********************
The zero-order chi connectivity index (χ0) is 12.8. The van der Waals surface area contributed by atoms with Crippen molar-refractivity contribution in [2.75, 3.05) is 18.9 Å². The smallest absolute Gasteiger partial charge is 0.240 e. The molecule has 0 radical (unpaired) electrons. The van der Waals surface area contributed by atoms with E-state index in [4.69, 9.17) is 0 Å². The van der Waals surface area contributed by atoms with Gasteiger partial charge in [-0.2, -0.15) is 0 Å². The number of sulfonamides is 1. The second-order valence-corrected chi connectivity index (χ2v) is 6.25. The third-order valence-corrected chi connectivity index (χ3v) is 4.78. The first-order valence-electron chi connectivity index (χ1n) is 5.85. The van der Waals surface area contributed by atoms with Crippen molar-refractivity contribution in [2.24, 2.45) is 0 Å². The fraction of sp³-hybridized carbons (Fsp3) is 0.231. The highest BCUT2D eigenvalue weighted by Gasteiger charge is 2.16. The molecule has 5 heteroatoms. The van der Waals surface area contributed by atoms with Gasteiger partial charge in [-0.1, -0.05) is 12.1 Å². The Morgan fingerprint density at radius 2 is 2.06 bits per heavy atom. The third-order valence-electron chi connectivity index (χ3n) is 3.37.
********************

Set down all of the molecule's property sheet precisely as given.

The zero-order chi connectivity index (χ0) is 12.8. The van der Waals surface area contributed by atoms with Crippen molar-refractivity contribution in [2.75, 3.05) is 18.9 Å². The smallest absolute Gasteiger partial charge is 0.240 e. The molecule has 0 radical (unpaired) electrons. The van der Waals surface area contributed by atoms with E-state index in [4.69, 9.17) is 0 Å². The van der Waals surface area contributed by atoms with Gasteiger partial charge in [-0.2, -0.15) is 0 Å². The number of sulfonamides is 1. The second-order valence-corrected chi connectivity index (χ2v) is 6.25. The third-order valence-corrected chi connectivity index (χ3v) is 4.78. The first-order valence-electron chi connectivity index (χ1n) is 5.85. The van der Waals surface area contributed by atoms with Crippen molar-refractivity contribution in [2.24, 2.45) is 0 Å². The fraction of sp³-hybridized carbons (Fsp3) is 0.231. The highest BCUT2D eigenvalue weighted by Gasteiger charge is 2.16. The molecule has 5 heteroatoms. The van der Waals surface area contributed by atoms with Gasteiger partial charge in [-0.1, -0.05) is 12.1 Å². The Morgan fingerprint density at radius 2 is 2.06 bits per heavy atom. The third-order valence-electron chi connectivity index (χ3n) is 3.37.